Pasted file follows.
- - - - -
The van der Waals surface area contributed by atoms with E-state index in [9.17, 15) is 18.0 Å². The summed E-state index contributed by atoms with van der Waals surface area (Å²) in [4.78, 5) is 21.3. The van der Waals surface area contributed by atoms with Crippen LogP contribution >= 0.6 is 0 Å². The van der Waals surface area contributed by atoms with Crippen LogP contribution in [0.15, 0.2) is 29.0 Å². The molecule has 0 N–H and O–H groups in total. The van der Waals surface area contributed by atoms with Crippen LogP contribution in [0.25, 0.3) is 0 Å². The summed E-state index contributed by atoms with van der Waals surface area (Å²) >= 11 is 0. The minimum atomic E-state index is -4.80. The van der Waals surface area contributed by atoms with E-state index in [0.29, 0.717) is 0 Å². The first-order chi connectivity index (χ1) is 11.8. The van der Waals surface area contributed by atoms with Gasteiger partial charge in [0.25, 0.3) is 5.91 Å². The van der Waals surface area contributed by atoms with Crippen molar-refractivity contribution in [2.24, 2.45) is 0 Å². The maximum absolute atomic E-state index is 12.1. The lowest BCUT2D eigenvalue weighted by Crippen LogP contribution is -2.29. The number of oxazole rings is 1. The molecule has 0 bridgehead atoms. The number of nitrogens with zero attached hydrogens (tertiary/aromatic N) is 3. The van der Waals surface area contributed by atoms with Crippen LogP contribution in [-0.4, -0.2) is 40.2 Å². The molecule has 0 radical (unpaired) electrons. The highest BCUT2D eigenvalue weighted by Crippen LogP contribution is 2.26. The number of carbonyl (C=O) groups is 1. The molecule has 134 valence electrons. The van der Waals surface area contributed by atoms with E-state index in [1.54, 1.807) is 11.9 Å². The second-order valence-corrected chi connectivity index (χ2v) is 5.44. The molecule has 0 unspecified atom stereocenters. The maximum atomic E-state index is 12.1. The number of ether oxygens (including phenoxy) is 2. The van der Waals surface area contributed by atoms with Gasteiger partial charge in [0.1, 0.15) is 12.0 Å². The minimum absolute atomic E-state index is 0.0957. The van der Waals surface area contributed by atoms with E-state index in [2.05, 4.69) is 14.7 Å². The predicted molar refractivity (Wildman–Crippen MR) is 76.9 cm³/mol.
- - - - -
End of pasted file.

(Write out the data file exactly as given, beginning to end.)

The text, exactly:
The van der Waals surface area contributed by atoms with E-state index in [9.17, 15) is 18.0 Å². The summed E-state index contributed by atoms with van der Waals surface area (Å²) in [4.78, 5) is 21.3. The van der Waals surface area contributed by atoms with Crippen LogP contribution >= 0.6 is 0 Å². The van der Waals surface area contributed by atoms with Crippen LogP contribution in [0.15, 0.2) is 29.0 Å². The molecule has 0 N–H and O–H groups in total. The van der Waals surface area contributed by atoms with Crippen LogP contribution in [0.25, 0.3) is 0 Å². The summed E-state index contributed by atoms with van der Waals surface area (Å²) >= 11 is 0. The minimum atomic E-state index is -4.80. The van der Waals surface area contributed by atoms with E-state index in [0.29, 0.717) is 0 Å². The first-order chi connectivity index (χ1) is 11.8. The van der Waals surface area contributed by atoms with Gasteiger partial charge in [0.25, 0.3) is 5.91 Å². The van der Waals surface area contributed by atoms with Crippen molar-refractivity contribution in [2.24, 2.45) is 0 Å². The maximum absolute atomic E-state index is 12.1. The lowest BCUT2D eigenvalue weighted by Crippen LogP contribution is -2.29. The number of oxazole rings is 1. The molecule has 0 bridgehead atoms. The number of nitrogens with zero attached hydrogens (tertiary/aromatic N) is 3. The van der Waals surface area contributed by atoms with Crippen LogP contribution in [-0.4, -0.2) is 40.2 Å². The molecule has 0 radical (unpaired) electrons. The highest BCUT2D eigenvalue weighted by Crippen LogP contribution is 2.26. The number of carbonyl (C=O) groups is 1. The molecule has 134 valence electrons. The van der Waals surface area contributed by atoms with E-state index in [1.54, 1.807) is 11.9 Å². The second-order valence-corrected chi connectivity index (χ2v) is 5.44. The molecule has 0 unspecified atom stereocenters. The maximum atomic E-state index is 12.1. The number of ether oxygens (including phenoxy) is 2. The van der Waals surface area contributed by atoms with Gasteiger partial charge in [0.1, 0.15) is 12.0 Å². The minimum absolute atomic E-state index is 0.0957. The van der Waals surface area contributed by atoms with E-state index in [2.05, 4.69) is 14.7 Å². The predicted molar refractivity (Wildman–Crippen MR) is 76.9 cm³/mol.